MadSci Network: Chemistry

Re: How do heavy gasses spread evenly (such as radon)?

Date: Sat Oct 24 11:43:37 1998
Posted By: Harry Adam, Staff, Research Division, Research Division, Kodak Limited
Area of science: Chemistry
ID: 908376870.Ch

Hello – I didn’t get your name, but hope the answer below helps you.

Firstly, you are right to wonder about such a heavy gas as radon – it’s 
about 7.5 times as heavy (dense) as air and so it will certainly not want 
to disperse upwards in air! Being a gas, though, it does behave in all 
other respects just like gasses do. That is, the thing that makes it a 
gas, as opposed to a liquid or solid, is that its smallest individual 
parts (molecules we call them) don’t really want to stick together. They 
are all very independent and move around randomly this way and that 
without any sense of direction. So, for any gas, and radon is no 
exception, a volume of the gas will expand outwards as the molecules on 
the outside get further away from the centre of the original volume, 
thanks to their “random walking”. To stop this happening, there needs to 
be something in the way – a constraint. Well, a less dense gas around it 
will prevent it dispersing away from a source of gravitational attraction, 
acting on both gasses. So the Earth pulls down more on the radon than it 
does on the air, and of course, below is the surface of the ground – which 
as far as it is impervious to the gas will prevent the gas going further 
downwards. The only way left is sideways – until another obstruction gets 
in the way. Of course, removing the obstruction and providing a shove – 
say with a blast of air, will disperse the gas. An example would be 
opening a door and an opposite window at the same time on a windy day! 

Some facts about radon for you:
Radon-220 (thoron; 51.5-second half-life) was first observed (1899) by the 
British scientists R.B. Owens and Ernest  Rutherford, who noticed that 
some of the radioactivity of thorium compounds could be blown away! Radon-
219 (actinon; 3.92-second half-life) was found (1904), associated with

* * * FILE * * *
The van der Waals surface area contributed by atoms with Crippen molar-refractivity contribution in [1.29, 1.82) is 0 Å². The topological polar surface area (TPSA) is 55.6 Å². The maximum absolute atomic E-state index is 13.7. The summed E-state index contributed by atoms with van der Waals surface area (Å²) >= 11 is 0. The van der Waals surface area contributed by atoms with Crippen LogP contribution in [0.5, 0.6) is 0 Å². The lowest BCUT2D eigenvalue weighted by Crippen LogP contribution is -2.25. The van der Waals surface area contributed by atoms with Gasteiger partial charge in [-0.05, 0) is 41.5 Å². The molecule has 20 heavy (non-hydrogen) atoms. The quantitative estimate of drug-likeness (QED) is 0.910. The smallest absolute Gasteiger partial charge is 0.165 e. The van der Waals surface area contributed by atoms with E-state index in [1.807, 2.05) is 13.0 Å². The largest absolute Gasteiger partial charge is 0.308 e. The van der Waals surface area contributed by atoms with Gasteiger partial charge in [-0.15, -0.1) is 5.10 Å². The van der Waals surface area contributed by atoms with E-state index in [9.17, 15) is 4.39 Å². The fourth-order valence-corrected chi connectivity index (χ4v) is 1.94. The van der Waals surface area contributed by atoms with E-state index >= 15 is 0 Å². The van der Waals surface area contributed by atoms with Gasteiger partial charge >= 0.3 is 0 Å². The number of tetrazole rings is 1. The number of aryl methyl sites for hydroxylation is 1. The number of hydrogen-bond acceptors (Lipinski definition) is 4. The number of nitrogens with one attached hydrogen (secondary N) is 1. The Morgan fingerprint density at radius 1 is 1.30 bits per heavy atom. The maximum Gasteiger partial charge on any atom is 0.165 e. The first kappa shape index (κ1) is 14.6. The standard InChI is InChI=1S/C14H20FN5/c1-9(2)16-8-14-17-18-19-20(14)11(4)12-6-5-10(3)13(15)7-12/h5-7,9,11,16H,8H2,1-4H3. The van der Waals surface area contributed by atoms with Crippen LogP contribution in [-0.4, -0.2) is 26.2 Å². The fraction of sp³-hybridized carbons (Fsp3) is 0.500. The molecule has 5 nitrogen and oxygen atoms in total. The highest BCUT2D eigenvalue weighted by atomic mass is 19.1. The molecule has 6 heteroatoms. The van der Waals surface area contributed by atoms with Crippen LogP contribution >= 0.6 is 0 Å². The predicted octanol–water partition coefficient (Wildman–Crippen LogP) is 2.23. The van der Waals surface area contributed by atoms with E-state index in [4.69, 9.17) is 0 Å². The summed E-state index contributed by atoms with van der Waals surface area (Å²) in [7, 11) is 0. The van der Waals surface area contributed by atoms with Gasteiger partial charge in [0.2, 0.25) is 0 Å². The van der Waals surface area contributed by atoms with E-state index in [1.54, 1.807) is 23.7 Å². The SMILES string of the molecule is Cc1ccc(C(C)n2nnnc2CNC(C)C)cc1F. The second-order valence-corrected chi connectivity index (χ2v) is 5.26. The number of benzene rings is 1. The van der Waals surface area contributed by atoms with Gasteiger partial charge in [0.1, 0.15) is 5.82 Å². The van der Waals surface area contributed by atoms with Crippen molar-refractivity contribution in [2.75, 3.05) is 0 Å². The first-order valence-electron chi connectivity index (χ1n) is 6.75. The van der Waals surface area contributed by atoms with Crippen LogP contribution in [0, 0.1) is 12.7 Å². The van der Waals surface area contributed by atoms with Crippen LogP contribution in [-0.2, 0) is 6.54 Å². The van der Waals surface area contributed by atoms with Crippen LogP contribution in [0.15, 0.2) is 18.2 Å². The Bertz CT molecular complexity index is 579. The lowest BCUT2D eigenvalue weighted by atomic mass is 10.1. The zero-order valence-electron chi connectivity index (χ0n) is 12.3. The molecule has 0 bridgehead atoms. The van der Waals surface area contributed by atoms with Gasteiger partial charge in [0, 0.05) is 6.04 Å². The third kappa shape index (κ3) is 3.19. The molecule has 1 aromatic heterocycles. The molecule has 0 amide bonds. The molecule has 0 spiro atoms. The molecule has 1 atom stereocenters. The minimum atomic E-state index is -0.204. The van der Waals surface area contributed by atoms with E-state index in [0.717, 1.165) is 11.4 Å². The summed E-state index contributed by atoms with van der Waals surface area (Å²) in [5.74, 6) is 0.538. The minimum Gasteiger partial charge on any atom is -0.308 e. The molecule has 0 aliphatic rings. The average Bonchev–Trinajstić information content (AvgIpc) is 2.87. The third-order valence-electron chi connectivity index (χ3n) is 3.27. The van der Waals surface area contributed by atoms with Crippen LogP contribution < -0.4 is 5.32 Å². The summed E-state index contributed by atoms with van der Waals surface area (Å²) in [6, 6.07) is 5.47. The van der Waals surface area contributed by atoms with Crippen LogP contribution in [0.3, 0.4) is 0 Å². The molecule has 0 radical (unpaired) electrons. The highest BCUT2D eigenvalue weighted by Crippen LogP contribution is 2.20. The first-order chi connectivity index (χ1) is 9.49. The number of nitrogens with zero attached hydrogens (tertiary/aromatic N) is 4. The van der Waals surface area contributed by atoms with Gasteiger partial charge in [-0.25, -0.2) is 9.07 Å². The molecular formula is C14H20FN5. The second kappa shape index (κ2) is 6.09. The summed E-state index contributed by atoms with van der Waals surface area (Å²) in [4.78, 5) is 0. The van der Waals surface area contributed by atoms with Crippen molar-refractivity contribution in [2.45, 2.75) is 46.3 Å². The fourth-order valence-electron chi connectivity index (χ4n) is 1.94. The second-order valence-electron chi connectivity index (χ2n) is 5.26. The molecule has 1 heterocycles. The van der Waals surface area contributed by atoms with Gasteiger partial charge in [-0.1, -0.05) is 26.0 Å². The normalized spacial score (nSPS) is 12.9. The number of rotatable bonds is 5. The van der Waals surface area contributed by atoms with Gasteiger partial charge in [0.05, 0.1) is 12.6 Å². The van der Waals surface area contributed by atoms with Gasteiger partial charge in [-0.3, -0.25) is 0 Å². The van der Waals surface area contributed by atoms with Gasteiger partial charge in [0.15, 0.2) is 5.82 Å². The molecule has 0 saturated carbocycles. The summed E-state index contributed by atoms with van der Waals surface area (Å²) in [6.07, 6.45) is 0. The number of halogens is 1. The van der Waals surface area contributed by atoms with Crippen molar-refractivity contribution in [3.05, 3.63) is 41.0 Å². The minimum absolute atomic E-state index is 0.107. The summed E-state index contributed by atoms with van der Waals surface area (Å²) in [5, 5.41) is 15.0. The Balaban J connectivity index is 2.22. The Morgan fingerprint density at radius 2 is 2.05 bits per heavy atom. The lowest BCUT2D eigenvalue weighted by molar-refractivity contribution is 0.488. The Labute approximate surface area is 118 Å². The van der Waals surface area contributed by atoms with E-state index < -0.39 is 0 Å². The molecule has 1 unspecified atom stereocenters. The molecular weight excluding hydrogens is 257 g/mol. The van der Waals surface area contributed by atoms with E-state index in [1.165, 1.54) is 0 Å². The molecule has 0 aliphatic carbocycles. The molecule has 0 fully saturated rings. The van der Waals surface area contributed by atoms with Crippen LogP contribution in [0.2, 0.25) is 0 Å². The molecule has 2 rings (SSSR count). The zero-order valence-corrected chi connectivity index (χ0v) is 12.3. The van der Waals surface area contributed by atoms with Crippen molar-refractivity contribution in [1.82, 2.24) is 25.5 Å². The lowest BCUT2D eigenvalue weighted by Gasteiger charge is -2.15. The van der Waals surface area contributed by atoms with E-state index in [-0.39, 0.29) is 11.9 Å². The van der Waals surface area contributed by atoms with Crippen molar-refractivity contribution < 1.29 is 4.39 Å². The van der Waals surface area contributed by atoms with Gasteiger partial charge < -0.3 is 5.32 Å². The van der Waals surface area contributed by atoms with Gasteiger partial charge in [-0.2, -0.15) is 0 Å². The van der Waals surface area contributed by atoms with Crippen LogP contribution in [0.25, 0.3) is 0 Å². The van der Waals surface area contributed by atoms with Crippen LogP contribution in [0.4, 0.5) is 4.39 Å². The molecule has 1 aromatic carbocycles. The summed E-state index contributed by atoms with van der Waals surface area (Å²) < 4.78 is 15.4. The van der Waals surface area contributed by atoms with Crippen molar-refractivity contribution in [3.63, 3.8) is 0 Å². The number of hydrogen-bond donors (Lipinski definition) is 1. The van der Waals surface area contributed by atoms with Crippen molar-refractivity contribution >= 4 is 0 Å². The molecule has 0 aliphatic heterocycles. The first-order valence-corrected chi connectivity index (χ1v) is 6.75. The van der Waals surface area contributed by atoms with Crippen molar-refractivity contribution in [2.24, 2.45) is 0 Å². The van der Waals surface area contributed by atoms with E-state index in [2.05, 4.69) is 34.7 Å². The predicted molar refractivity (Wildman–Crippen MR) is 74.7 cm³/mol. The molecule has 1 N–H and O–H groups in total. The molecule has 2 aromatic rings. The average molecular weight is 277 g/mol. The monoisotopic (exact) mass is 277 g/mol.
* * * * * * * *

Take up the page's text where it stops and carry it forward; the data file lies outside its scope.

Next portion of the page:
actinium, independently by Friedrich O. Giesel and André-Louis Debierne. 
More than a dozen artificial radioactive isotopes of radon are known.

Air contains tiny traces of radon near the ground as a result of seepage 
from soil and rocks, all of which contain minute quantities of radium. 
(Radium is a natural decay product of uranium, itself present in various 
types of rocks.)
By the late 1980s, naturally occurring radon gas had come to be recognised 
as a potentially serious health hazard. The gas, arising from soil and 
rocks, seeps through the foundations, basements, or piping of buildings 
and can accumulate in the air of houses that are poorly ventilated. 
Exposure to high concentrations of radon over the course of many years can 
greatly increase the risk of developing lung cancer. In fact, radon is now 
thought to be the second most important cause of lung cancer after 
smoking. Your risk, depending on where you live, is much, much lower than 
the risk from smoking. Radon levels are highest in homes built over 
geological formations that contain uranium mineral deposits. The good news 
is its short lifetime – the half-lives above are how long it takes for 
half of the stuff to disappear by itself, and they are measured in 
seconds. So long as ventilation is good, and you don’t crawl around 
sniffing the air at your feet all day long, there’s not much to worry 

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